Article  CAS  PubMed  PubMed Central  Google Scholar 

  6. Kyriacos U, Jelsma J, Jordon S. Monitoring vital signs using early warning scoring systems: a review of the literature. J Nurs Manag. 2011;19:311–20.

    Article  CAS  PubMed  Google Scholar 

  7. Griffiths JR, Kidney EM. Current use of early warning scores in UK Emergency Departments. Emerg Med J. 2012;29:65.

    Article  PubMed  Google Scholar 

  8. Royal College of Physicians. National Early Warning Score (NEWS): Standardising the assessment of acute illness severity in the NHS. Report of a working party. London: RCP. 2012. Accessed 18 Feb 2015.

  9. Smith GB, Prytherch DR, Meredith P, Schmidt PE, Featherstone PI. The ability of the National Early Warning Score (NEWS) to discriminate patients at risk of early cardiac arrest, unanticipated intensive care unit admission, and death. Resuscitation. 2013;84:465–70.

    Article  PubMed  Google Scholar 

  10. Goa H, McDonnell A, Harrison DA, et al. Systematic review and evaluation of physiological track and trigger warning systems for identifying at-risk patients on the ward. Intensive Care Med. 2007;33:667–79. doi:10.1007/s00134-007-0532-3.

    Article  Google Scholar 

  11. Jansen J, Cuthbertson B. Detecting critical illness outside the ICU: the role of track-and-trigger systems. Curr Opin Crit Care. 2010;16:184–90.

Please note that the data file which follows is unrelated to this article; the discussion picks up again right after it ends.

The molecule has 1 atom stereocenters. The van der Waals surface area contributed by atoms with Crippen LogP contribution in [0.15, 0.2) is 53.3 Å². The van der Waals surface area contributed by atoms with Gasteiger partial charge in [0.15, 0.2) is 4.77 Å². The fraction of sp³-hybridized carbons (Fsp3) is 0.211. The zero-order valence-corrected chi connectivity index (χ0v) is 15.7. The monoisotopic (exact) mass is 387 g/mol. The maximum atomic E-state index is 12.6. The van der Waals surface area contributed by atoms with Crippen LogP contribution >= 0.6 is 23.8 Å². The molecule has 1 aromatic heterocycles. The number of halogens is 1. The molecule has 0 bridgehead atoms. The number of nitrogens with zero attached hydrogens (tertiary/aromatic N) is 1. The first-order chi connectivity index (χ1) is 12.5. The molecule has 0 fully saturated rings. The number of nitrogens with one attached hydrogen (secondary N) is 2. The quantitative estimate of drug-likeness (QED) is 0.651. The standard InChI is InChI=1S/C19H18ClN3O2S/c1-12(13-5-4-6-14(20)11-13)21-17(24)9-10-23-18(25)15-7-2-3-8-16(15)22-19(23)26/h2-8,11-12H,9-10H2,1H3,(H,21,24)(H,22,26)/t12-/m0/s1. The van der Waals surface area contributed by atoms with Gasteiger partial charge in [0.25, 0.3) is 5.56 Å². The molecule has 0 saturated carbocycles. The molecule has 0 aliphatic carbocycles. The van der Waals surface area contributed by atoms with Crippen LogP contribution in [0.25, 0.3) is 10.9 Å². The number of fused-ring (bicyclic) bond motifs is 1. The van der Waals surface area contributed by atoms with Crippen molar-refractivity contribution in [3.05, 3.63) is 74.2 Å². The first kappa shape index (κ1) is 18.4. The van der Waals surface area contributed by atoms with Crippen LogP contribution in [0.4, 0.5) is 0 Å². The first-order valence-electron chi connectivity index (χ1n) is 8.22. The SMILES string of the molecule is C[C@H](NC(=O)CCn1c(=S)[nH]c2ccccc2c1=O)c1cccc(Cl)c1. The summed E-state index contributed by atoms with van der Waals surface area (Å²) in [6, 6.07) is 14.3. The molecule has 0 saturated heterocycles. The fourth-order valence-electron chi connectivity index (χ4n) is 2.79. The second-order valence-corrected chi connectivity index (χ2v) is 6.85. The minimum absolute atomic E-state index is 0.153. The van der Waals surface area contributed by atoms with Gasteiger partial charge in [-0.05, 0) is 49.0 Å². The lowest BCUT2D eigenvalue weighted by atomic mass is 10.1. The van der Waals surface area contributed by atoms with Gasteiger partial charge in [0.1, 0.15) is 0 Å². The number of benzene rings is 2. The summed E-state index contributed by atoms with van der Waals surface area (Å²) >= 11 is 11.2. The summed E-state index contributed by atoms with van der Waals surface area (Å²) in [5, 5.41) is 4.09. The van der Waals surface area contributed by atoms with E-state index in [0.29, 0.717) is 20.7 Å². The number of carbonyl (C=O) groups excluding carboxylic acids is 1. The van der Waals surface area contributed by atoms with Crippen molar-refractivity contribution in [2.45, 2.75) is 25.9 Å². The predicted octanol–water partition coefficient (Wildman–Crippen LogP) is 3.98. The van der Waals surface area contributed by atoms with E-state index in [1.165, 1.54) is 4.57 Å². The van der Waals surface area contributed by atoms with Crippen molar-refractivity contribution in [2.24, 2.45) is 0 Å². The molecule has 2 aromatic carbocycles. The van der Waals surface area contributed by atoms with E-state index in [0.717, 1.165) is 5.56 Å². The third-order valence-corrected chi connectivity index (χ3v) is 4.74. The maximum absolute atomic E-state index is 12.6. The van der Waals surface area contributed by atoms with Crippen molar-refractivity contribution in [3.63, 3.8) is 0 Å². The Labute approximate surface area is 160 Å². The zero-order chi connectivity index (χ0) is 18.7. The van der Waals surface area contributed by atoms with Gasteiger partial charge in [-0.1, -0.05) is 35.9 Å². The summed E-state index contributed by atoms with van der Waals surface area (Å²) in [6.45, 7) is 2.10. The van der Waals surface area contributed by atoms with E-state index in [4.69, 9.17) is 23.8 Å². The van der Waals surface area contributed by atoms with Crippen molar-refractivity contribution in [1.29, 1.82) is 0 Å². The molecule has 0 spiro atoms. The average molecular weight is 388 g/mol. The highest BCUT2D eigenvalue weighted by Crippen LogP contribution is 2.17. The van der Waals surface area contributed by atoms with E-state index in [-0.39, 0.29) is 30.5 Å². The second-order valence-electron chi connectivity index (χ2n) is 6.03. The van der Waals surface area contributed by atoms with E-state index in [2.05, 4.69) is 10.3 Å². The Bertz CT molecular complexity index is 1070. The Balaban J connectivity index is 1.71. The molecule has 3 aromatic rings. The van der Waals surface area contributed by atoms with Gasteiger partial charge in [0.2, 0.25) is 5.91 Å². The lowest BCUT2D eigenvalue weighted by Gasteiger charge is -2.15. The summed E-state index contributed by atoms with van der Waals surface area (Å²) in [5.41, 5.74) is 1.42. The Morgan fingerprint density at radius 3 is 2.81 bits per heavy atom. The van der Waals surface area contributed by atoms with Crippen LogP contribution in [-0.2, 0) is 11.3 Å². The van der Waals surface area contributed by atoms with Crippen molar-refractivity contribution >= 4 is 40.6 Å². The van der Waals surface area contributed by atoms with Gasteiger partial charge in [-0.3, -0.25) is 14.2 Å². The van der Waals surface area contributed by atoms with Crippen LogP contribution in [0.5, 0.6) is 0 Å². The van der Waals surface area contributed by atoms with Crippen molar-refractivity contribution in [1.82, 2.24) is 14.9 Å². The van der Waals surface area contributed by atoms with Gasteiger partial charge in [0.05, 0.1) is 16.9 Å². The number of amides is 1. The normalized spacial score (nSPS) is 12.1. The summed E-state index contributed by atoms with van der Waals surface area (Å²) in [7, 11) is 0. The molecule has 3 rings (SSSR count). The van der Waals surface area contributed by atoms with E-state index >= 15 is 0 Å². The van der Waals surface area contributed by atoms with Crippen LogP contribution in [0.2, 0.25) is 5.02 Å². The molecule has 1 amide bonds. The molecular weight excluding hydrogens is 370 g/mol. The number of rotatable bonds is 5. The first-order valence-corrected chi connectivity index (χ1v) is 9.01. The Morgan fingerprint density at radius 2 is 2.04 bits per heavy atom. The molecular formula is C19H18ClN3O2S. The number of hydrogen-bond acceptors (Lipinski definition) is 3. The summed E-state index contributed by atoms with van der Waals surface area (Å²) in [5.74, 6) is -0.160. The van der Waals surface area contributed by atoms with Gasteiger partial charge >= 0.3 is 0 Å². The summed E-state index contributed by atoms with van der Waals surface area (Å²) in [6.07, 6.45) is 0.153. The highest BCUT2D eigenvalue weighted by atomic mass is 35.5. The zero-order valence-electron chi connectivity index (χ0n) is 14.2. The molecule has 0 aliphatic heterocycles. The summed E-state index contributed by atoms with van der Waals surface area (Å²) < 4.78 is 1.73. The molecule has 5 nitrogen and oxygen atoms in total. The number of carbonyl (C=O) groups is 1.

Article  PubMed  Google Scholar 

  12. Challen K, Goodacre SW. Predictive scoring in non-trauma emergency patients: a scoping review. Emerg Med J. 2011;28:827–37.

    Article  PubMed  Google Scholar 

  13. Carberry M, Clements P, Headley E. Early warning scores 1: how helpful are early warning scores? Nurs Times. 2014;110(1/3):12–4.

    PubMed  Google Scholar 

  14. Shearer B, Marshall S, Buist MD, et al. What stops hospital clinical staff from following protocols? An analysis of the incidence and factors behind the failure of bedside clinical staff to activate the rapid response system in a multi-campus Australian metropolitan healthcare service. BMJ Qual Saf. 2012;21:569e575. doi:10.1136/bmjqs-2011-000692.

    Article  Google Scholar 

  15. Chadwick L. Human Factors Considerations for the New ‘National Early Warning Scores’ System. Paper presented at the Irish Ergonomics Society Symposium on Human Factors and Ergonomics in Healthcare and Patient Safety. Galway. 2013.

  16. Lambert V, O’Shea M, Walshe C, et al. A systematic literature review to support the development of a National Clinical Guideline – Paediatric Early Warning System (PEWS). 2014. Accessed 18 Feb 2015.

  17. Cook R. Resilience, the second story, and progress on patient safety. In: Hollnagel E, Braithwaite J, Wears R, editors. Resilient health care. UK: Ashgate; 2013.

    Google Scholar 

  18. Leape LL, Berwick DM, Bates DW. What practices will most improve safety? evidence-based medicine meets patient safety. JAMA. 2002;288:501–7.

    Article  PubMed  Google Scholar